The United States entered World War I on April 6, 1917. “Every Scout to Save a Soldier” became the national Boy Scout theme, and YMMIA boys and leaders were advised to also adopt this slogan. “Duty to country” took on new meaning for Scouts as thousands of boys actively sold Liberty Loan bonds and war stamps, distributed government literature, and grew gardens. Hundreds of acres of land across the United States—including Utah—were transformed into Scout gardens. Scouting and Church efforts progressed hand in hand as MIA leaders were asked to “lend their best endeavors to sell thrift stamps and war savings certificates.” MIA boys, ages sixteen through twenty-one, were encouraged to volunteer for the “U.S. Boys’ Working Reserve,” replacing men who had gone to war by working in machine shops, textile mills, and other industries. Extensive travel and activities were limited as youth and leaders devoted their time and energy to assisting the war effort.

Scout Councils

Scouting continued to flourish throughout the Church in North America, with local LDS troops chartered under the direction of the YMMIA. It soon became apparent that the program was too large to be administered by one Church Scout commissioner. In 1919, Utah was divided into four Scout councils, and paid Scouting professionals were hired to assist in the program administration. This division of regions, troops, and activities made the growing program more manageable. As national membership grew, the development of councils became the standard for Scouting throughout the United States. LDS troops were encouraged to participate in all council activities, to use their facilities, and to assume their own full share of financial support for the essential work of the local Scout councils. Although the majority of Scout leaders were volunteers, it was clear that some paid professionals were needed to maintain the movement. However, national Boy Scout policy sought “to reduce to a minimum the machinery or organization.”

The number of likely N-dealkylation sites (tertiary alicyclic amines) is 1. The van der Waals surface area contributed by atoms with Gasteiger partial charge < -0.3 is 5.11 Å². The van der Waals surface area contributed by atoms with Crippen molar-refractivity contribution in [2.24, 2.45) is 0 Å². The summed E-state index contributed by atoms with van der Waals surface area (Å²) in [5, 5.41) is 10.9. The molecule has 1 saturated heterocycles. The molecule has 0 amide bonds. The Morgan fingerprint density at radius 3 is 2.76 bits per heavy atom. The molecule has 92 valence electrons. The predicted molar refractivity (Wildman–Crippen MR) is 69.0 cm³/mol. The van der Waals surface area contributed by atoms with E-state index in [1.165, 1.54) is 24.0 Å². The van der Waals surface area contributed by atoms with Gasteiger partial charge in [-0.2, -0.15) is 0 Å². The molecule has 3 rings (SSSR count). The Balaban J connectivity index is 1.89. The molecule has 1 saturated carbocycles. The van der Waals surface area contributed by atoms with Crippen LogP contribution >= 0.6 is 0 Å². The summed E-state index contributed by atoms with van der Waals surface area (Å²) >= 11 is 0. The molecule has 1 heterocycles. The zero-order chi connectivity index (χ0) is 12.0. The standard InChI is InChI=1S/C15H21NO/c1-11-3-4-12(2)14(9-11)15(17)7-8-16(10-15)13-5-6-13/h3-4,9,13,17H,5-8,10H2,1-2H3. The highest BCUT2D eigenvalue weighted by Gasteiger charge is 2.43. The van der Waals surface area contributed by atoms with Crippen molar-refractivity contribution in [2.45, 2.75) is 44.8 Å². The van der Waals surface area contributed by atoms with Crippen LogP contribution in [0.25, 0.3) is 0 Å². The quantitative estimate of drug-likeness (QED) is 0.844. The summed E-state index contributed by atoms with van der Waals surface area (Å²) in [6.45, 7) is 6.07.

Scout councils were formed by calling together the leading men of the town or city. First Class councils were formed in urban areas, with paid commissioners or executives, while Second Class councils were formed in more rural areas and were managed through volunteer commissioners.


Oscar A. Kirkham was a Scouter, musician, and Seventy. In 1912, he was appointed to the YMMIA board, and in April of 1919 became Scout Executive of the Salt Lake Boy Scout Council. He served the National Boy Scouts of America for over thirty-five years, attending numerous national and world jamborees as a morale officer. Elder Kirkham was sustained as a member of the First Council of the Seventy in 1941.


President Heber J. Grant and Oscar A. Kirkham with Utah Scouts at the 5th World Scout Jamboree, Netherlands, 1937

The first World Scout Jamboree was held in England in 1920. Scouts from over thirty countries gathered in a spirit of peace and goodwill, a powerful expression after the recent World War I. Oscar A. Kirkham attended the jamboree as Chief Morale Officer.


~Excerpts taken from Century of Honor: 100 Years of Scouting in The Church of Jesus Christ of Latter-day Saints.  To order a copy click here.

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  1. Kade says:

    I have always maintained that the “Definiteness of purpose and standardization of merit” is one of the great strengths at bringing this worthy program to the young men and boys in our church. It is what is lacking in the young women and girls programs.